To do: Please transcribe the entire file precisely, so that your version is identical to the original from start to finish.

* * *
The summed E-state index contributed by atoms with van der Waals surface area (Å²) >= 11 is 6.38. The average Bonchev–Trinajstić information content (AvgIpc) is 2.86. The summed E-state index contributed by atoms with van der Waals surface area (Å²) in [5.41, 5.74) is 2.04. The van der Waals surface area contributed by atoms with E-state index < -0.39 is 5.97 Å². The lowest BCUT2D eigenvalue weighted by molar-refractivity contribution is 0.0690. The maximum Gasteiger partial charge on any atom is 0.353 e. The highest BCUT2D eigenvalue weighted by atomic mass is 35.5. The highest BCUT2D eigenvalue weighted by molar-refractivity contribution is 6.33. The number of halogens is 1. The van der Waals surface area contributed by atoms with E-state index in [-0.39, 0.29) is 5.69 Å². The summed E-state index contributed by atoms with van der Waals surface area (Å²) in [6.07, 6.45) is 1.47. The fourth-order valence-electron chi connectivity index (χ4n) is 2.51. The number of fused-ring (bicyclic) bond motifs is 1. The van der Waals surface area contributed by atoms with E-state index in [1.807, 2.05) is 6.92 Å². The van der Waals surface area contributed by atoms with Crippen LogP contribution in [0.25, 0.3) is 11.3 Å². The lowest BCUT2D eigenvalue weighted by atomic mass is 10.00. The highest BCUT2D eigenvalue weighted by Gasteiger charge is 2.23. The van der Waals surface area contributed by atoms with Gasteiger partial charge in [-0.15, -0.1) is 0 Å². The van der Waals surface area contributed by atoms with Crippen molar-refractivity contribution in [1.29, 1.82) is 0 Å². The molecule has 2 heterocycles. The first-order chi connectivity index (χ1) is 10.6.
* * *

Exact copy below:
The summed E-state index contributed by atoms with van der Waals surface area (Å²) >= 11 is 6.38. The average Bonchev–Trinajstić information content (AvgIpc) is 2.86. The summed E-state index contributed by atoms with van der Waals surface area (Å²) in [5.41, 5.74) is 2.04. The van der Waals surface area contributed by atoms with E-state index < -0.39 is 5.97 Å². The lowest BCUT2D eigenvalue weighted by molar-refractivity contribution is 0.0690. The maximum Gasteiger partial charge on any atom is 0.353 e. The highest BCUT2D eigenvalue weighted by atomic mass is 35.5. The highest BCUT2D eigenvalue weighted by molar-refractivity contribution is 6.33. The number of halogens is 1. The van der Waals surface area contributed by atoms with E-state index in [-0.39, 0.29) is 5.69 Å². The summed E-state index contributed by atoms with van der Waals surface area (Å²) in [6.07, 6.45) is 1.47. The fourth-order valence-electron chi connectivity index (χ4n) is 2.51. The number of fused-ring (bicyclic) bond motifs is 1. The van der Waals surface area contributed by atoms with E-state index in [1.807, 2.05) is 6.92 Å². The van der Waals surface area contributed by atoms with Crippen LogP contribution in [0.25, 0.3) is 11.3 Å². The lowest BCUT2D eigenvalue weighted by atomic mass is 10.00. The highest BCUT2D eigenvalue weighted by Gasteiger charge is 2.23. The van der Waals surface area contributed by atoms with Gasteiger partial charge in [-0.15, -0.1) is 0 Å². The van der Waals surface area contributed by atoms with Crippen molar-refractivity contribution in [1.29, 1.82) is 0 Å². The molecule has 2 heterocycles. The first-order chi connectivity index (χ1) is 10.6.